As discussed below, federal regulations generally require that a facility seeking provider-based status operate on the same state license as the main provider. 42 C.F.R. § 413.65(d)(1). Here, CMS asserts - and presents evidence to establish - that Rehab Services does not meet this requirement. This evidence includes the December 22, 2003 letter from Mr. Dean Bay, Director of the State Agency's Facility Services Division, saying that "Rehab Services . . . is not licensed, either alone or under the hospital's license" (CMS Ex. 6), and an August 29, 2005 letter from Mr. Bay stating that Petitioner had not requested the addition of Rehab Services to its hospital license. CMS Ex. 11.
To avoid summary judgment, Petitioner must now tender evidence showing that a dispute exists as to whether Rehab Services operates under Petitioner's hospital license. Somewhat disingenuously, Petitioner faults CMS's "failure" to produce a certified copy of Petitioner's hospital license. But CMS is not required to present such evidence. Petitioner is required to produce evidence establishing a factual dispute as to whether it meets the federal licensure requirements. Petitioner has presented no such evidence. Indeed, Petitioner does not even claim that Rehab Services operates under Petitioner's hospital license. Instead, it acknowledges that adding Rehab Services to its license is an issue that is currently pending before the State Agency. P. Br. at 3, 8; see P. Ex. 9; see also Social Security Act, section 1861(e)(7).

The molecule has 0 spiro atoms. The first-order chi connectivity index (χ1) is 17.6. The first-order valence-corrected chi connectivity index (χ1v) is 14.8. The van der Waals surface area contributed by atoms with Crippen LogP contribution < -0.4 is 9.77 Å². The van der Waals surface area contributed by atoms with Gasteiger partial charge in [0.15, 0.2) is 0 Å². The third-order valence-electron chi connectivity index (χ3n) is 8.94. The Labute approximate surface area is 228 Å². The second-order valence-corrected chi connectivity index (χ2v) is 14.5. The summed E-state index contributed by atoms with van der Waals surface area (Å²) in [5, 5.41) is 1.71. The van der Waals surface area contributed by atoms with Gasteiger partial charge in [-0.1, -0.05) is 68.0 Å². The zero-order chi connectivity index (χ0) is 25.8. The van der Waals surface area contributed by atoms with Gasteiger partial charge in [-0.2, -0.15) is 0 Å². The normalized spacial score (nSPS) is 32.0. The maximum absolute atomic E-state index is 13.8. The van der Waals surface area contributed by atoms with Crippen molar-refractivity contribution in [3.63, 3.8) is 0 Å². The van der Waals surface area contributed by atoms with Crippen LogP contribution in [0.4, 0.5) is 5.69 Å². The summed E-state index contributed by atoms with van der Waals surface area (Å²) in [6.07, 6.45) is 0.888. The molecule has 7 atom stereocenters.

The summary judgment rule exists, in large part, "to isolate and dispose of factually unsupportable claims or defenses." Livingston at 172, quoting Celotex, 477 U.S. at 323-24. Producing its own license should not be a significant burden for any appropriately licensed facility. Summary judgment is thus appropriate here because Petitioner has not established evidence showing that a factual dispute exists as to its licensing. (6)
Among other requirements, a facility seeking provider-based status must be operated under the same license as the main provider, unless the state requires a separate license or state law does not permit licensure of both entities under a single license. CMS will also deny provider-based status to a facility if a state health facilities' cost review commission or comparable authority finds that the particular facility is not part of a provider. 42 C.F.R. § 413.65(d)(1).